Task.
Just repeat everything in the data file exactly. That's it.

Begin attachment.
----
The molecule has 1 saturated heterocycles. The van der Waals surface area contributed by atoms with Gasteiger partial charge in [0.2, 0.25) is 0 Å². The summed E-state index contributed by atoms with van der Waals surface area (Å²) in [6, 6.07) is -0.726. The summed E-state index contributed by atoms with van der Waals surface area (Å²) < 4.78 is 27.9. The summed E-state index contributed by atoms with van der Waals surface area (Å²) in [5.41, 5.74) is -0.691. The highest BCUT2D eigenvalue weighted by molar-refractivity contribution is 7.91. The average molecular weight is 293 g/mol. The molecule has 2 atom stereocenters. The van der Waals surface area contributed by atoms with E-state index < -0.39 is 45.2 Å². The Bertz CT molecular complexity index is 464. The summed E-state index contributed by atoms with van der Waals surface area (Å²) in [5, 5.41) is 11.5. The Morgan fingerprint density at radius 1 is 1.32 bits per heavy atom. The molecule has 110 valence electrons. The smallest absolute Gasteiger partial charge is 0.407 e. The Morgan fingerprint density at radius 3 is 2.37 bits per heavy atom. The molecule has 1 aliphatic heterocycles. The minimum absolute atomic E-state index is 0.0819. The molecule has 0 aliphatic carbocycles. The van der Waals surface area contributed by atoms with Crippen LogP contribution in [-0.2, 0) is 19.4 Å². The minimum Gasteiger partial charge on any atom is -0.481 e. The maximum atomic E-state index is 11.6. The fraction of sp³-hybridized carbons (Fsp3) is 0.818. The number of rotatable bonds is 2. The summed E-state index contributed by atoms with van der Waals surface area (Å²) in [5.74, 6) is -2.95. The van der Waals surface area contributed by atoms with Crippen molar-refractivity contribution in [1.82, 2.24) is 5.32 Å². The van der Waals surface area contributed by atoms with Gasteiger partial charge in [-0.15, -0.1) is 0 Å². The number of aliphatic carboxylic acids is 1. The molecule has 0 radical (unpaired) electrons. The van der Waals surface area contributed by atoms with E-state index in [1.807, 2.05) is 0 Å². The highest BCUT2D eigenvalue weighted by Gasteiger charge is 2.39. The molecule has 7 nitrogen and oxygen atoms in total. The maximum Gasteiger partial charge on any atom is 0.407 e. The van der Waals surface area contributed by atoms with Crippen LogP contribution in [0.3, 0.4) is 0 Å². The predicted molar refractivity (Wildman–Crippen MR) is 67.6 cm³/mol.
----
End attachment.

The molecule has 1 saturated heterocycles. The van der Waals surface area contributed by atoms with Gasteiger partial charge in [0.2, 0.25) is 0 Å². The summed E-state index contributed by atoms with van der Waals surface area (Å²) in [6, 6.07) is -0.726. The summed E-state index contributed by atoms with van der Waals surface area (Å²) < 4.78 is 27.9. The summed E-state index contributed by atoms with van der Waals surface area (Å²) in [5.41, 5.74) is -0.691. The highest BCUT2D eigenvalue weighted by molar-refractivity contribution is 7.91. The average molecular weight is 293 g/mol. The molecule has 2 atom stereocenters. The van der Waals surface area contributed by atoms with E-state index < -0.39 is 45.2 Å². The Bertz CT molecular complexity index is 464. The summed E-state index contributed by atoms with van der Waals surface area (Å²) in [5, 5.41) is 11.5. The Morgan fingerprint density at radius 1 is 1.32 bits per heavy atom. The molecule has 110 valence electrons. The smallest absolute Gasteiger partial charge is 0.407 e. The Morgan fingerprint density at radius 3 is 2.37 bits per heavy atom. The molecule has 1 aliphatic heterocycles. The minimum absolute atomic E-state index is 0.0819. The molecule has 0 aliphatic carbocycles. The van der Waals surface area contributed by atoms with Crippen LogP contribution in [-0.2, 0) is 19.4 Å². The minimum Gasteiger partial charge on any atom is -0.481 e. The maximum atomic E-state index is 11.6. The fraction of sp³-hybridized carbons (Fsp3) is 0.818. The number of rotatable bonds is 2. The summed E-state index contributed by atoms with van der Waals surface area (Å²) in [5.74, 6) is -2.95. The van der Waals surface area contributed by atoms with Crippen molar-refractivity contribution in [1.82, 2.24) is 5.32 Å². The van der Waals surface area contributed by atoms with Gasteiger partial charge in [-0.15, -0.1) is 0 Å². The number of aliphatic carboxylic acids is 1. The molecule has 0 radical (unpaired) electrons. The van der Waals surface area contributed by atoms with E-state index in [1.807, 2.05) is 0 Å². The highest BCUT2D eigenvalue weighted by Gasteiger charge is 2.39. The molecule has 7 nitrogen and oxygen atoms in total. The maximum Gasteiger partial charge on any atom is 0.407 e. The van der Waals surface area contributed by atoms with Crippen LogP contribution in [0.3, 0.4) is 0 Å². The predicted molar refractivity (Wildman–Crippen MR) is 67.6 cm³/mol.